Wednesday, November 23, 2011

What Appliance Manufacturers Owe Their Customers

A former client of mine called me the other day to let me know that she'd received a call from Liebherr informing her that her fridge (model CI1601, pictured above) was part of a safety recall.  From the Liebherr recall notice:
Some of the units contain screw locking devices which can malfunction in a way that the door hinge pin can become loose. In the situation where an appliance is equipped with a door stopper device, the door may remain attached to the appliance despite the loosening door hinge pin.

However, continued use of the door can result in separation of the door from the appliance with resulting potential injury to users.
So far no injuries have been reported, although 10 doors have fallen off refrigerators.

From Liebherr Installation Manual
My client was also told this issue is exacerbated when overlay door panels are used, as they were in my client's kitchen.  In fairness, the installation manual clearly states that each door panel should not exceed 25 pounds.  But the manual also states "To match your kitchen's design, use custom finish panels, overlay or framed."  The images from the manual are shown on the left.  The top panel on this refrigerator is very large; 26 1/4" wide x 46 5/16" high.  I don't have to weigh the panel to tell you that even a Shaker door of that size is going to come close to exceeding 25 lbs.  A raised panel or slab door most certainly would.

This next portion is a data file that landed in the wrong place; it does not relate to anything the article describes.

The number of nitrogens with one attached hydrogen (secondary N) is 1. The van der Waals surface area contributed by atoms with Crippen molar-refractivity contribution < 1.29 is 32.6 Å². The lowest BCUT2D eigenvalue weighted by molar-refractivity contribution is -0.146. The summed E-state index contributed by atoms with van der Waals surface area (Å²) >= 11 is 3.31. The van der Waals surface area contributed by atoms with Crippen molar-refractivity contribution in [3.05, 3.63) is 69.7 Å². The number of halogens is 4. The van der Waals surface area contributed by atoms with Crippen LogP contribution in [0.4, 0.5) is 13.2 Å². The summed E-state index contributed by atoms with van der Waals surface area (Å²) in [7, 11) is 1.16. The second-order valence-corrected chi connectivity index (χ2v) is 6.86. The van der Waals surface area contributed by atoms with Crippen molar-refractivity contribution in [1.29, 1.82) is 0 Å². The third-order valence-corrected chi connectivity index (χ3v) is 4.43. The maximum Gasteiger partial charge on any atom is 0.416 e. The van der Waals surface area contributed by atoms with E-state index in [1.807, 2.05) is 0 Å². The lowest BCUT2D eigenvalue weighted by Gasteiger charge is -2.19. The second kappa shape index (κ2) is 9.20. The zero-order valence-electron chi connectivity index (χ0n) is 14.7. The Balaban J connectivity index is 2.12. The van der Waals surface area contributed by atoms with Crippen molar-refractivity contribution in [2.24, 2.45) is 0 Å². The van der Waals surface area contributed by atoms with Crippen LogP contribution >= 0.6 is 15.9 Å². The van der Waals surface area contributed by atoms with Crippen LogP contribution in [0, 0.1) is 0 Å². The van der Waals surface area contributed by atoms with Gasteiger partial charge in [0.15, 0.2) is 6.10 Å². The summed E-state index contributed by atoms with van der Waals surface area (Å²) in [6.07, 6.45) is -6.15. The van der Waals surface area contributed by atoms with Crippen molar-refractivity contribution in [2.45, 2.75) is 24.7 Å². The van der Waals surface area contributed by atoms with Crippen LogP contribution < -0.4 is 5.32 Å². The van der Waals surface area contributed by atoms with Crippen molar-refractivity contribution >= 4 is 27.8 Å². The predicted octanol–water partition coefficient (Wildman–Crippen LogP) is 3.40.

Which begs the question:  Why would a manufacturer suggest an installation of their product that clearly cannot work?  Passing the buck to the consumer by publishing an unreasonable weight limit per panel (Sub Zero for example has a weight limit of 50lbs on their BI30OU model) is not acceptable.  Further to this, a factory representative from Liebherr even went so far as to suggest to my client that the weight requirement was easily achievable by employing a specific construction technique (not described in the manual), or by using a specific brand of MDF (not applicable in my client's situation because her doors were white oak).

I'd like to state right now that I have had no issues with Liebherr appliances in the past.  I have them in my showroom and I've specified them for many clients.  They've been very proactive with this recall, and for that I applaud them.

What concerns me is what appears to be a systemic policy of avoiding responsibility for what in all intents and purposes is a typical installation.  I'd feel the same regardless of the company or the appliances, and have said as much when meeting with appliance manufacturers.  If an appliance cannot be installed in a specific manner because of a limitation in the product, say so in the installation literature or fix the problem.  I think that's a fair expectation from the companies that install these appliances, and the consumers who use them.


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